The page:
The key ingredient in the recipe for life: Lightning5 min readReading Time: 4 minutes
Do you remember the movie Frankenweenie or the world’s first horror novel Frankenstein? If you do, you probably recall that they created life and ended up facing terrifying monsters? But do you remember how they did it?
Yup, they used lightning to spark life. How ridiculous! Well, you may have had to delve into an acceptance of fantasy when you saw those monsters come to life, but it turns out that lightning is, in fact, a key ingredient in the recipe for life.
What! Lightning! Is Frankenstein going to stab me in my sleep?
Well, no, it’s not that simple at all. The lightning needed to create life is about 18 quintillion lightning strikes. (That’s one followed by 18 0s!!!) Also, lightning and life have a slightly complicated relationship.
First, let’s visit the recipe for life:
Are you surprised that you don’t see lightning on there? Well, that’s because lightning was simply a tool that made phosphorous, which is a crucial ingredient in our recipe, available.
Phosphorous is needed for the creation of the DNA and RNA which happen to be the basic building blocks of the living cell. It is also present in ATP, the energy on which the cell runs, as well as the walls of the cell. And what are living things if not simply a collection of billions of cells?
It’s not that the planet doesn’t have enough phosphorous it is just that the phosphorous that we do have is inactive. That means that it isn’t ready to react with all the other ingredients in the recipe for life to spark life in the first place. For phosphorous to be active and available for our crucial reaction, it needs to dissolve in water.
The meteorite answer: Until now, scientists assumed that the phosphorous needed for life was provided by meteorites that crashed into the Earth. The meteorites brought with them a substance called schreibersite that contained active phosphorous. But there was a catch; The Earth would have needed plenty of schreibersite to create and sustain life. However, there just weren’t that many meteorites striking the planet about 4 billion years ago.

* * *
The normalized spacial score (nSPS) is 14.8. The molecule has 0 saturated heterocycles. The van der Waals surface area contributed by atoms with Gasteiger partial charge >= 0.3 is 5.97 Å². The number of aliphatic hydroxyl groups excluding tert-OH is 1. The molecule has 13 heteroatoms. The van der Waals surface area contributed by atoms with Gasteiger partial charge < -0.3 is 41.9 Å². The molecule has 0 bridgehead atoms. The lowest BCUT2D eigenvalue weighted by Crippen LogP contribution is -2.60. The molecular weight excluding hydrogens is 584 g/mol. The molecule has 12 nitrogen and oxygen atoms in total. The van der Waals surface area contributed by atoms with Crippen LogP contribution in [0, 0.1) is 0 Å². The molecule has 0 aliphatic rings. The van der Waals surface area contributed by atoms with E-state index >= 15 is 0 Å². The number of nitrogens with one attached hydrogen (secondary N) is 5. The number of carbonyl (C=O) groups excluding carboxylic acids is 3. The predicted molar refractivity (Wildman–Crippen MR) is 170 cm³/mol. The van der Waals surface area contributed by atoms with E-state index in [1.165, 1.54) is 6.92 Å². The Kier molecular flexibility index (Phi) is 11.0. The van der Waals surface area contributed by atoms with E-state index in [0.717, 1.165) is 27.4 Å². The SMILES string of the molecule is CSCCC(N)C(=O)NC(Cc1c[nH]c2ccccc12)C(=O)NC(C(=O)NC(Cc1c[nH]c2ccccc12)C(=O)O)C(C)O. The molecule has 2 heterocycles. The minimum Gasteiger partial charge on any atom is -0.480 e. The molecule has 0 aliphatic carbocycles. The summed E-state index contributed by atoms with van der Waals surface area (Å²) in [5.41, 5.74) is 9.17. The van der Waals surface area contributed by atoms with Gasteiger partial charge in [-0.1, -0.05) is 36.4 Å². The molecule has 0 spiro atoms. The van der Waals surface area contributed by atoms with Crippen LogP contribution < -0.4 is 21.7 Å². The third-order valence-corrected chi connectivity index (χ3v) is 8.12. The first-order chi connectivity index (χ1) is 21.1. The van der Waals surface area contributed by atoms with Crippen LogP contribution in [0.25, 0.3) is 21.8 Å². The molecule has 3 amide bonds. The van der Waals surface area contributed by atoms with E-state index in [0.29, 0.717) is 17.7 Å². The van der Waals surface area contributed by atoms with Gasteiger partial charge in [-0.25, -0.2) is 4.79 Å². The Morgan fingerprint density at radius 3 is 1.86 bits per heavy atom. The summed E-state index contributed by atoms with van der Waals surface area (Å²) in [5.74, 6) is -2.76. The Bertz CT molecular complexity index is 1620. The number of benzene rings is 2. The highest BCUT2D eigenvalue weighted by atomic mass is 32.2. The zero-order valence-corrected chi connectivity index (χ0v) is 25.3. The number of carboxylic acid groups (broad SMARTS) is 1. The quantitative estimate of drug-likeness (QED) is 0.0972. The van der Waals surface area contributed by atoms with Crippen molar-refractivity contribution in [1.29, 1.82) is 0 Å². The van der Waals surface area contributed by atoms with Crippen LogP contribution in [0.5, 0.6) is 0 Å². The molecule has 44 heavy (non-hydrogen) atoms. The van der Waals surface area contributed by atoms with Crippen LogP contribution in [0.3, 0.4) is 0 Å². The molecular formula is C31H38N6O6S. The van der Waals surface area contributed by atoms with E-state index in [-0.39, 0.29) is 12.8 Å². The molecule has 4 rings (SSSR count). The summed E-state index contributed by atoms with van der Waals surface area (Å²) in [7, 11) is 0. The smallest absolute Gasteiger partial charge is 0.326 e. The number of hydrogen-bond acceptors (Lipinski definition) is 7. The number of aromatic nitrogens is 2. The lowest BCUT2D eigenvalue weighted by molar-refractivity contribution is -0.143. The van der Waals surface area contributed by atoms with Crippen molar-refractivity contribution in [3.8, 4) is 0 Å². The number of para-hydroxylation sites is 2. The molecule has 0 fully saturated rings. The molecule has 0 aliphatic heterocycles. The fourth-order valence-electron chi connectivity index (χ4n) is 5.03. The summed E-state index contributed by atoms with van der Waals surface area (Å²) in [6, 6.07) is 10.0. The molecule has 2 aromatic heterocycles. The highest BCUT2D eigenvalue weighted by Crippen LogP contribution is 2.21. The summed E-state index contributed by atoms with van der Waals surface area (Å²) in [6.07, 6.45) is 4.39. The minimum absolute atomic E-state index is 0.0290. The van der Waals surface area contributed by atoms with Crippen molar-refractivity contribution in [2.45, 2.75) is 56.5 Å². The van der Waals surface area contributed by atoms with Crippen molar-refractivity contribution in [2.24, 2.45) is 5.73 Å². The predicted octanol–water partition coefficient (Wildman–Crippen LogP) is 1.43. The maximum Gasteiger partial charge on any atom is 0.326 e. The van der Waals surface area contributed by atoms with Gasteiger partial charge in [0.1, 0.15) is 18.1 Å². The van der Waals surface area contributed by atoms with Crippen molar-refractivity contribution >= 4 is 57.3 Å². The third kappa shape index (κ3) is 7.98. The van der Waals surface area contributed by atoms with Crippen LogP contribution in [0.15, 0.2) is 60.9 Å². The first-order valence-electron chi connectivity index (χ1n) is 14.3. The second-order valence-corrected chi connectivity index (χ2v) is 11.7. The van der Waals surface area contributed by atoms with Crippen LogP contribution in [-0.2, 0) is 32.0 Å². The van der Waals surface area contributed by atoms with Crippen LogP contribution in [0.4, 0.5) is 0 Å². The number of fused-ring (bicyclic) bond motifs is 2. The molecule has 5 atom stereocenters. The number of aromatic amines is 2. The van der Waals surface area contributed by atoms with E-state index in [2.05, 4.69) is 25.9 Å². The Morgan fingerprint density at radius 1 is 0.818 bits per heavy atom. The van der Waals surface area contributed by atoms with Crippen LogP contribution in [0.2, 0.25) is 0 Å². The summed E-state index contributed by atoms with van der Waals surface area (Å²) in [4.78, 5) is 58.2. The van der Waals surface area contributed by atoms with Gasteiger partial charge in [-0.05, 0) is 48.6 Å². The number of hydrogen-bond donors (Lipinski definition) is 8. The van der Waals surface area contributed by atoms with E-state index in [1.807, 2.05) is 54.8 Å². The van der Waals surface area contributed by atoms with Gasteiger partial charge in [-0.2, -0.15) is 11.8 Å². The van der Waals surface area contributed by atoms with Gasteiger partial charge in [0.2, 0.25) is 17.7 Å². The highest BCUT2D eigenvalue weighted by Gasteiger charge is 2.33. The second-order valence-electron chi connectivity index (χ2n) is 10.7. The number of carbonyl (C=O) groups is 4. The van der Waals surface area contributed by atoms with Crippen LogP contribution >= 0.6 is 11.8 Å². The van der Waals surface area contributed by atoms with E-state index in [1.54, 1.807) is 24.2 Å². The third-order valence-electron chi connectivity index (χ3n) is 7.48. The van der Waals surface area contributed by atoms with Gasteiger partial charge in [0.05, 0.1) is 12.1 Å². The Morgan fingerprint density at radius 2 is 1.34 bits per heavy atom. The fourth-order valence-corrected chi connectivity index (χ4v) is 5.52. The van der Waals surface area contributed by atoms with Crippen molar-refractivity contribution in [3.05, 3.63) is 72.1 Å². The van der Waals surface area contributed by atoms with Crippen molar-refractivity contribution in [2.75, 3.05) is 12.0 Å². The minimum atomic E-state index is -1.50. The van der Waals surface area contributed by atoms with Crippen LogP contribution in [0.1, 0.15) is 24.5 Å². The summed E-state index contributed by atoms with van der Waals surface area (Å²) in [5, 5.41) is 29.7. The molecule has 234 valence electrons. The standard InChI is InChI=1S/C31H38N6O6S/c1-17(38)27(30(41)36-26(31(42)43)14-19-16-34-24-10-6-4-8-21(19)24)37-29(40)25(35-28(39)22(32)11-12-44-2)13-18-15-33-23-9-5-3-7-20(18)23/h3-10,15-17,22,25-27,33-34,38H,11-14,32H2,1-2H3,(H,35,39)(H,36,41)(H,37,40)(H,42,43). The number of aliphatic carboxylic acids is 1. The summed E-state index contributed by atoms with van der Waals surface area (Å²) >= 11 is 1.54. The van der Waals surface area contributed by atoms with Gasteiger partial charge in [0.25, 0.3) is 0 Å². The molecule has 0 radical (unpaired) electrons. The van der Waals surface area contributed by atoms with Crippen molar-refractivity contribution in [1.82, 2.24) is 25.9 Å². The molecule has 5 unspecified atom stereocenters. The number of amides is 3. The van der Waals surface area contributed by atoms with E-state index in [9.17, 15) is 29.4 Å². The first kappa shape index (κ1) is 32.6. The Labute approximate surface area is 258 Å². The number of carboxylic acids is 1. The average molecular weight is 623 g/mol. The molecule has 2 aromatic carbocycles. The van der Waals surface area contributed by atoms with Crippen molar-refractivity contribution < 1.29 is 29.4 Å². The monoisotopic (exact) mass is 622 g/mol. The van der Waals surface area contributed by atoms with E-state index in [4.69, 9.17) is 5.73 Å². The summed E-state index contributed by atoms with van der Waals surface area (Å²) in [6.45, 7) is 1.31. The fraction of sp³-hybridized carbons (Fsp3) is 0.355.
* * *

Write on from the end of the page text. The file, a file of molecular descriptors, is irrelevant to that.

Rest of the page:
So, how did lightning give us access to phosphorous?
Scientists estimate that life was first found between 3.5 and 4.5 billion years ago. At that time, The Earth was warm, and our atmosphere was filled with Carbon Dioxide. There was lots of water and a whole lot of storms. There was an abundance of phosphorous too, the only problem was that it was locked away for good. In fact, there was even quite a lot of phosphorous trapped in unreactive and insoluble rocks. So, the raw material was there but wasn’t available to make life. However, as I mentioned, there were a whole lot of storms rumbling around the planet.
The storms brought lighting with them. Billions of bolts of lightning struck the planet every year, and each time the lighting struck some phosphorous would be freed from the rocks.
How does that happen?
When lightning strikes the surface of the Earth it reacts with the insoluble rocks that contain trapped phosphorous. The reaction produced a a glassy rock called a fulgurite. Fulgurites absorb some of the trapped phosphorous and keep it in their glassy bodies as schreibersites. Since the fulgurites can dissolve in water, the phosphorous in the schreibersite is available to merge with the elements in the water and the atmosphere to finally create life.
What does this mean for life on Mars?
This is great news for our search for life on Mars! The ideal conditions to generate life with the help of lightning would be shallow water. If lightning is to generate enough phosphorous needed for the sustenance of life, it cannot get lost or wasted in the deep seas. Once the phosphorous is unlocked in the shallow water, it has the chance to dissolve in the water and come together with all the other elements around. Then, life may form with all the combined ingredients and the energy of the Sun. This is great news for the search for life on Mars because Mars is definitely not submerged in deep waters. So, if there really is shallow water somewhere on that red planet, there could even be life!
With Excerpts From: Technologyreview.com, Nature.com, Livescience, The Scientist, and The Independent